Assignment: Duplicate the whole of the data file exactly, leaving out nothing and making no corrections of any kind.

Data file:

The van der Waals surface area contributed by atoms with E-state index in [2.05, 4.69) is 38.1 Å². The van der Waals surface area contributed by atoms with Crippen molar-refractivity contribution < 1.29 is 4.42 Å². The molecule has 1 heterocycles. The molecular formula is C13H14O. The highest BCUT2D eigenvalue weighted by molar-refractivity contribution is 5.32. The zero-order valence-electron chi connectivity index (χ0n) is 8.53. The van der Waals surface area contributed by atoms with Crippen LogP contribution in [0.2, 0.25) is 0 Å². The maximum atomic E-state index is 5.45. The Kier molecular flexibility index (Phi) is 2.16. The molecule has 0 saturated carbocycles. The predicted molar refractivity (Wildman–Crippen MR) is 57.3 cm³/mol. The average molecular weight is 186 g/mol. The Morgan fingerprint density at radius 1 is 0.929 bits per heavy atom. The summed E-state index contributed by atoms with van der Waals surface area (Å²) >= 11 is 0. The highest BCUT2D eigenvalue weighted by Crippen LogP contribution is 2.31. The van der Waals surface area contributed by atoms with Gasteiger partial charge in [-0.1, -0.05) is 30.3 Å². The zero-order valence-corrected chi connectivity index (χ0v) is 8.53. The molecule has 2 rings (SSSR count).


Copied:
The van der Waals surface area contributed by atoms with E-state index in [2.05, 4.69) is 38.1 Å². The van der Waals surface area contributed by atoms with Crippen molar-refractivity contribution < 1.29 is 4.42 Å². The molecule has 1 heterocycles. The molecular formula is C13H14O. The highest BCUT2D eigenvalue weighted by molar-refractivity contribution is 5.32. The zero-order valence-electron chi connectivity index (χ0n) is 8.53. The van der Waals surface area contributed by atoms with Crippen LogP contribution in [0.2, 0.25) is 0 Å². The maximum atomic E-state index is 5.45. The Kier molecular flexibility index (Phi) is 2.16. The molecule has 0 saturated carbocycles. The predicted molar refractivity (Wildman–Crippen MR) is 57.3 cm³/mol. The average molecular weight is 186 g/mol. The Morgan fingerprint density at radius 1 is 0.929 bits per heavy atom. The summed E-state index contributed by atoms with van der Waals surface area (Å²) >= 11 is 0. The highest BCUT2D eigenvalue weighted by Crippen LogP contribution is 2.31. The van der Waals surface area contributed by atoms with Gasteiger partial charge in [-0.1, -0.05) is 30.3 Å². The zero-order valence-corrected chi connectivity index (χ0v) is 8.53. The molecule has 2 rings (SSSR count).